‘There’s no point breaking the glass ceiling, what I want to break is the entire system. I want to bring down all these buildings so all of us can come on in, the door is too small. Think big, dream big but start small.’
In this second series on ‘Break the Glass’, we hear from Asma Khan, an Indian-born chef and the owner of Darjeeling Express restaurant who has featured on Netflix’s ‘Chef’s Table’. Asma has an incredible journey, from migrating to the UK to becoming a renowned and an all female-empowering Chef. Asma shares some inspiration and food for thought!
Asma talks about her journey of immigration from India to the UK following her arranged marriage to her husband. Thirty years ago, upon arriving in the UK, Asma was unable to call home or travel like today’s generation, which left her feeling lonely and like an outsider. For her generation of women, immigrating from other countries, without roots it was difficult to build connections and find a group that she really related to. Asma compares this feeling of isolation to the current COVID-19 situation, where people are disconnected and unsure for the future and our dark shadows are coming to the forefront. We have all experienced our rights being taken away from, not being able to spend time with our friends and go to school. We are fortunate to be able to have these virtual facilities and connect and reach out to others.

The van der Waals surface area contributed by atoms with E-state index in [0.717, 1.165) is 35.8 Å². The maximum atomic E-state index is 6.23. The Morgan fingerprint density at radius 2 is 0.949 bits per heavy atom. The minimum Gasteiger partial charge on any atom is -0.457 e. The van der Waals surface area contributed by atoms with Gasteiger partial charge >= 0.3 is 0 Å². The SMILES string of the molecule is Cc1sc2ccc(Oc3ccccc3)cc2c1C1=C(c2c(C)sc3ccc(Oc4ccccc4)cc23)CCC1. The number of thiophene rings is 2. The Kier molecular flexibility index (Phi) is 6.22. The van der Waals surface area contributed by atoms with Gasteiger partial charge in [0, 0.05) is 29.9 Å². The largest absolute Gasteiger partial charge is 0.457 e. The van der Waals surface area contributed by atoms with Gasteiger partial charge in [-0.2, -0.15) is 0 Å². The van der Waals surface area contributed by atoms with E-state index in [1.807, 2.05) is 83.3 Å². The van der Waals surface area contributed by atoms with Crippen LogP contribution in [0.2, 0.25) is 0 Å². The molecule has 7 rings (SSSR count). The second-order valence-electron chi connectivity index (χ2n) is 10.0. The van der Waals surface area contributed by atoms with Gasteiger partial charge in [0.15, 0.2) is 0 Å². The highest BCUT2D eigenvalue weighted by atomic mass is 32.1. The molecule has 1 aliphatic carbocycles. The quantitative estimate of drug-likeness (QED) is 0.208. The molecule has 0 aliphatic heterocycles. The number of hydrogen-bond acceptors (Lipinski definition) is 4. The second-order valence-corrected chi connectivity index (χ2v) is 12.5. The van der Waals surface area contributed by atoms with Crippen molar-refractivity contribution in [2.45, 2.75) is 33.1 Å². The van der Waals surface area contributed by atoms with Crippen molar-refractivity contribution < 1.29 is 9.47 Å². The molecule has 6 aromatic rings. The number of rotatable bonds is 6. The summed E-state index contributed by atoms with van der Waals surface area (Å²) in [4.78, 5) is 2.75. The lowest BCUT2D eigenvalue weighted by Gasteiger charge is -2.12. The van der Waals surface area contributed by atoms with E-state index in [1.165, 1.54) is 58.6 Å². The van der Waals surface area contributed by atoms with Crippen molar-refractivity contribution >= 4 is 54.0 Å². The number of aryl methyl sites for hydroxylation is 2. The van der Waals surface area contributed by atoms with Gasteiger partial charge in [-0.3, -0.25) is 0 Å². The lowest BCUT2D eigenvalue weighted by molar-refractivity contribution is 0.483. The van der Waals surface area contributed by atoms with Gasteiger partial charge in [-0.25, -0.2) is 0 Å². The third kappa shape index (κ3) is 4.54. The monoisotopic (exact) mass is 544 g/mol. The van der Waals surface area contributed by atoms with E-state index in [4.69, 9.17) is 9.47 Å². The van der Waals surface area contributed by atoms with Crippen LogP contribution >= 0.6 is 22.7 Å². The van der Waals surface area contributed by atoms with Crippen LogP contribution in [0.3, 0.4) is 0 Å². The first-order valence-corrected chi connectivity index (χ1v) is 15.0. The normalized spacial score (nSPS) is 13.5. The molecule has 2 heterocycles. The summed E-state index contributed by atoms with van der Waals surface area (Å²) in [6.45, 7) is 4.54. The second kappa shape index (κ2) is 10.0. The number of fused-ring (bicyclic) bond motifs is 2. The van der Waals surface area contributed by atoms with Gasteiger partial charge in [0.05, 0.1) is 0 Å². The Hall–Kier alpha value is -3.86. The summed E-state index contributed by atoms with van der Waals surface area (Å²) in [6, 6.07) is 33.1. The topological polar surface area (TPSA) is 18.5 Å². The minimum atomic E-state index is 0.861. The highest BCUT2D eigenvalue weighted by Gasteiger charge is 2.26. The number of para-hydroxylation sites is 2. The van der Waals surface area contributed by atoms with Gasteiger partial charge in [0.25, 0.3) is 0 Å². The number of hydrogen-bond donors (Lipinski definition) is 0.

Asma faced rejection and was pushed aside due to the patriarchal culture she grew up in. She has come across these feelings within in her adult life in being made to fit in. She realised she will not let people label her based on their own prejudices. Instead, Asma uses her food as a tool for communication and an extension of her culture and heritage. Asma has persisted against judgement on the way she looks and talks and encourages people to be accepted for who they are.
‘You either get crushed or set the world on fire and prove everyone wrong.’
Key messages from Asma’s talk:
- People pushed Asma into a box, she says do not let others push you into a role you do not want to play.
- Your identity is sacred! Balance is hard but it is important that you feel comfortable with who you are and try not to feel pressured to conform.
- Make allies, reach out, there is support available. There are mentors in school, books and podcasts you can listen to. Learn about yourself and other people, there are huge similarities between people who have have migrated, you are not alone.
- Write your own label and put it on yourself and tell yourself that’s what you’ll be.
‘It is your right to be here, you don’t have to educate the ignorant or the racist, walk away from the people who have hate. Your identity is sacred to who you are, if people don’t accept it, it is there problem, not yours.’